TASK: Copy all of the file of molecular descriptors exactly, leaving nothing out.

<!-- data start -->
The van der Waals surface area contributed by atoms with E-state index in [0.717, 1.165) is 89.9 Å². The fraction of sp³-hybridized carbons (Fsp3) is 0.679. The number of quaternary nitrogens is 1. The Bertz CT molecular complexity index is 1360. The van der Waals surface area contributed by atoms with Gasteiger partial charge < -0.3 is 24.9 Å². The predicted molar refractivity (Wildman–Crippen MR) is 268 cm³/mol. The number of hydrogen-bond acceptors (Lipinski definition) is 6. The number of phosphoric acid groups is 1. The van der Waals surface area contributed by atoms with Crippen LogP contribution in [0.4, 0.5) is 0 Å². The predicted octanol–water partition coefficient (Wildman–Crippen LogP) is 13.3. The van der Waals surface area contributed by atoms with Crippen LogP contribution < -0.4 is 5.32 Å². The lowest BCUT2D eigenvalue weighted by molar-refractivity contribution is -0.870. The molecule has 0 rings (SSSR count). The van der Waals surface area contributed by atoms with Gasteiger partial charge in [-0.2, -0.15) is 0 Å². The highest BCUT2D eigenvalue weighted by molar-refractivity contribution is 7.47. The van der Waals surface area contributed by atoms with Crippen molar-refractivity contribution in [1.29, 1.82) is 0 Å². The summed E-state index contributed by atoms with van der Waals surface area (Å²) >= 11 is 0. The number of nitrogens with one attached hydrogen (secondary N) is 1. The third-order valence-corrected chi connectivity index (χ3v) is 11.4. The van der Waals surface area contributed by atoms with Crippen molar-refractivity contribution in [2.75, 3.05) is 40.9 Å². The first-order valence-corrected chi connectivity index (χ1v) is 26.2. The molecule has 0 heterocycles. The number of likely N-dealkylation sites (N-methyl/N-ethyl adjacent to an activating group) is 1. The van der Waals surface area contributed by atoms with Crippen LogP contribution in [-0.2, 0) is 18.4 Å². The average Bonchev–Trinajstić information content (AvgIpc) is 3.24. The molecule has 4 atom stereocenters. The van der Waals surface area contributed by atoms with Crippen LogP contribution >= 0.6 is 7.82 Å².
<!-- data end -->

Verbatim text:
The van der Waals surface area contributed by atoms with E-state index in [0.717, 1.165) is 89.9 Å². The fraction of sp³-hybridized carbons (Fsp3) is 0.679. The number of quaternary nitrogens is 1. The Bertz CT molecular complexity index is 1360. The van der Waals surface area contributed by atoms with Gasteiger partial charge < -0.3 is 24.9 Å². The predicted molar refractivity (Wildman–Crippen MR) is 268 cm³/mol. The number of hydrogen-bond acceptors (Lipinski definition) is 6. The number of phosphoric acid groups is 1. The van der Waals surface area contributed by atoms with Crippen LogP contribution in [0.4, 0.5) is 0 Å². The predicted octanol–water partition coefficient (Wildman–Crippen LogP) is 13.3. The van der Waals surface area contributed by atoms with Crippen LogP contribution < -0.4 is 5.32 Å². The lowest BCUT2D eigenvalue weighted by molar-refractivity contribution is -0.870. The molecule has 0 rings (SSSR count). The van der Waals surface area contributed by atoms with Gasteiger partial charge in [-0.2, -0.15) is 0 Å². The highest BCUT2D eigenvalue weighted by molar-refractivity contribution is 7.47. The van der Waals surface area contributed by atoms with Crippen molar-refractivity contribution in [1.29, 1.82) is 0 Å². The summed E-state index contributed by atoms with van der Waals surface area (Å²) >= 11 is 0. The number of nitrogens with one attached hydrogen (secondary N) is 1. The third-order valence-corrected chi connectivity index (χ3v) is 11.4. The van der Waals surface area contributed by atoms with Crippen molar-refractivity contribution in [2.75, 3.05) is 40.9 Å². The first-order valence-corrected chi connectivity index (χ1v) is 26.2. The molecule has 0 heterocycles. The number of likely N-dealkylation sites (N-methyl/N-ethyl adjacent to an activating group) is 1. The van der Waals surface area contributed by atoms with Crippen LogP contribution in [-0.2, 0) is 18.4 Å². The average Bonchev–Trinajstić information content (AvgIpc) is 3.24. The molecule has 4 atom stereocenters. The van der Waals surface area contributed by atoms with Crippen LogP contribution >= 0.6 is 7.82 Å².